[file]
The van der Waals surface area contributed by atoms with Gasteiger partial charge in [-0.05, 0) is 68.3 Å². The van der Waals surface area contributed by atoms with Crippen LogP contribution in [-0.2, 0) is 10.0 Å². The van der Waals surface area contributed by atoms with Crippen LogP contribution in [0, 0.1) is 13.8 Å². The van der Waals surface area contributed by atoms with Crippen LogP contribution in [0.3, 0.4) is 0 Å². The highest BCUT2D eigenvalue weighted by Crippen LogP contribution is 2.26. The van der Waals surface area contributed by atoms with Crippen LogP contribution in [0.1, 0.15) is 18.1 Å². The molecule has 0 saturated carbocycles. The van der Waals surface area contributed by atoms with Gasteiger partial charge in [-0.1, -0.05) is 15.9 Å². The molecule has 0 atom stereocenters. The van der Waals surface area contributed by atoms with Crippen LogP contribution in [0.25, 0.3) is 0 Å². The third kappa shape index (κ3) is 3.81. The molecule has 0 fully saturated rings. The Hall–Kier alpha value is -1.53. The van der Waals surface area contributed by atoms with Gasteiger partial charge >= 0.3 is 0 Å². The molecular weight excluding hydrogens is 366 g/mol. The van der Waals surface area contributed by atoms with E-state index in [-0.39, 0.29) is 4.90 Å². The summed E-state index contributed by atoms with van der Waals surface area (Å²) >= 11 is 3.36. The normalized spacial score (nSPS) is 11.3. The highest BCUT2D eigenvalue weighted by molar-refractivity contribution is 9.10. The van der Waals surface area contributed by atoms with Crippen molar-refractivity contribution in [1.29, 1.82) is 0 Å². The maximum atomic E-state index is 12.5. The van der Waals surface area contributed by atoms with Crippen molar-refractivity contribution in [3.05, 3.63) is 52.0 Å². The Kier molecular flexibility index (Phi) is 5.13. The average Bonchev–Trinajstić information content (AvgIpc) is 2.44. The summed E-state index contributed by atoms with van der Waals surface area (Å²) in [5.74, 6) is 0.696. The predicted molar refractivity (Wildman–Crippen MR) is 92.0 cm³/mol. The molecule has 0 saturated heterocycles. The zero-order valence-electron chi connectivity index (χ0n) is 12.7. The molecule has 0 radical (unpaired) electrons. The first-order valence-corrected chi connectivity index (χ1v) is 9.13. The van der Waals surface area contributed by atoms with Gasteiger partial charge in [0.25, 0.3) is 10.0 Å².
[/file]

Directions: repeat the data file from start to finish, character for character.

The van der Waals surface area contributed by atoms with Gasteiger partial charge in [-0.05, 0) is 68.3 Å². The van der Waals surface area contributed by atoms with Crippen LogP contribution in [-0.2, 0) is 10.0 Å². The van der Waals surface area contributed by atoms with Crippen LogP contribution in [0, 0.1) is 13.8 Å². The van der Waals surface area contributed by atoms with Crippen LogP contribution in [0.3, 0.4) is 0 Å². The highest BCUT2D eigenvalue weighted by Crippen LogP contribution is 2.26. The van der Waals surface area contributed by atoms with Crippen LogP contribution in [0.1, 0.15) is 18.1 Å². The molecule has 0 saturated carbocycles. The van der Waals surface area contributed by atoms with Gasteiger partial charge in [-0.1, -0.05) is 15.9 Å². The molecule has 0 atom stereocenters. The van der Waals surface area contributed by atoms with Crippen LogP contribution in [0.25, 0.3) is 0 Å². The third kappa shape index (κ3) is 3.81. The molecule has 0 fully saturated rings. The Hall–Kier alpha value is -1.53. The van der Waals surface area contributed by atoms with Gasteiger partial charge >= 0.3 is 0 Å². The molecular weight excluding hydrogens is 366 g/mol. The van der Waals surface area contributed by atoms with E-state index in [-0.39, 0.29) is 4.90 Å². The summed E-state index contributed by atoms with van der Waals surface area (Å²) >= 11 is 3.36. The normalized spacial score (nSPS) is 11.3. The highest BCUT2D eigenvalue weighted by molar-refractivity contribution is 9.10. The van der Waals surface area contributed by atoms with Crippen molar-refractivity contribution in [1.29, 1.82) is 0 Å². The maximum atomic E-state index is 12.5. The van der Waals surface area contributed by atoms with Crippen molar-refractivity contribution in [3.05, 3.63) is 52.0 Å². The Kier molecular flexibility index (Phi) is 5.13. The average Bonchev–Trinajstić information content (AvgIpc) is 2.44. The summed E-state index contributed by atoms with van der Waals surface area (Å²) in [5.74, 6) is 0.696. The predicted molar refractivity (Wildman–Crippen MR) is 92.0 cm³/mol. The molecule has 0 saturated heterocycles. The zero-order valence-electron chi connectivity index (χ0n) is 12.7. The molecule has 0 radical (unpaired) electrons. The first-order valence-corrected chi connectivity index (χ1v) is 9.13. The van der Waals surface area contributed by atoms with Gasteiger partial charge in [0.25, 0.3) is 10.0 Å².